Drewry: Contract container rates continue to plummet in early 2016
Rampant overcapacity and the resulting price war between carriers in the container shipping market has caused substantial further reductions in contract rates for exporters and importers buying under contract.Ocean freight rates for cargo moving under contracts on the major east-west trade routes fell by another 18 percent between February and May, according to Drewry’s Benchmarking Club, a closed user group of multinational retailers and manufacturers who closely monitor their contract freight rates. Members range from shippers with annual freight volumes of 5,000 TEU to more than 300,000 TEU.
The Drewry Benchmarking Club Contract Rate Index, based on average transpacific and Asia-Europe contract freight rate data provided confidentially by shippers, has now declined by 29 percent from the beginning of the year to May, as shippers secured, first, big cuts in Asia-Europe annual contract rates and, second, considerable reductions in their transpacific rates effective from May.
In an article in its Container Insight Weekly, Drewry said, "Spot rates in the major container lanes have improved recently, but they still have a long way to go to reach previous levels."
"In recent weeks there have been some large increases in spot rates, particularly in the Asia to Europe trade, which to the uninitiated might suggest that all is now well for ocean carriers and that the profits will start to flow once more. It is true that the still very erratic trend line has been much more positive for carriers since April, but such was the depths that spot rates fell to that any talk of recovery is premature."
In April, Drewry Maritime Equity Research said it “believed container shipping is staring at a terrible 2016 with a structural slowdown in global trade volumes, historical low freight rates and ever increasing capacity could result in an industry losses of $6 billion.” Drewry is expected to come out with a revised forecast next month.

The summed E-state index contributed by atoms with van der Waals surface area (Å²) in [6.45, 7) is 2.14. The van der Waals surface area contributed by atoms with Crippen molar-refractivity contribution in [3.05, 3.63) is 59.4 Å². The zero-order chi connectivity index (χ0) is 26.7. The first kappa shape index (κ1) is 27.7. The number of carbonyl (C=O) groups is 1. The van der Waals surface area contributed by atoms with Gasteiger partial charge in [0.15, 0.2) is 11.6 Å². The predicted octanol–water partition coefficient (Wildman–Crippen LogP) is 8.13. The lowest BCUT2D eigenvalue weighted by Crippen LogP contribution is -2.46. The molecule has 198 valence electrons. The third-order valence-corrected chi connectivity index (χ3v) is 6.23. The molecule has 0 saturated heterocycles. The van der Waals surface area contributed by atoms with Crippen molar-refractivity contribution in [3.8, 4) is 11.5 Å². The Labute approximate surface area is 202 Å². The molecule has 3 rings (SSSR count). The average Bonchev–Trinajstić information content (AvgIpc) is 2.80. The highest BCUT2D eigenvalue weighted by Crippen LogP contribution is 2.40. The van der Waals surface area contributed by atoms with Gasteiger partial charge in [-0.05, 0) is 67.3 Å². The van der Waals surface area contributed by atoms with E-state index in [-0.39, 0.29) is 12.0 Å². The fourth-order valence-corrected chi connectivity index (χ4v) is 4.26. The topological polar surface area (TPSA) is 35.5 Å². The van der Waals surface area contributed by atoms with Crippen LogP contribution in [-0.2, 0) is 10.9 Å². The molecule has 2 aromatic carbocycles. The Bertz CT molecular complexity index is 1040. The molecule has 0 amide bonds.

"Data gleaned from first-quarter 2016 carrier financial reports detail an intense rate war between the major carriers, where every one of them suffered severe freight rate decreases," said Drewry. "Maersk Line was at the forefront of the battle with a 26 percent drop in revenue per TEU that contributed to a 7% gain in volumes. Other carriers such as APL, Hanjin and K Line weren’t even compensated with larger volumes for their rate discounts."
"The predatory commercial strategies of the first quarter meant the rate decreases were more severe than they might otherwise have been," it added. "The basic supply and demand fundamentals were actually better for carriers in the first quarter than in both the previous three-months and the same period in 2015 as headhaul ship utilization in the East-West trades averaged close to 90%, aided by void sailings."
“2016 is turning out to be a poor year, although I expect operating losses to be less than $3 billion industry-wide,” said H.J. Tan, executive consultant with Alphaliner. “The weakness is self-inflicted, with carriers chasing freight at loss making freight rates.”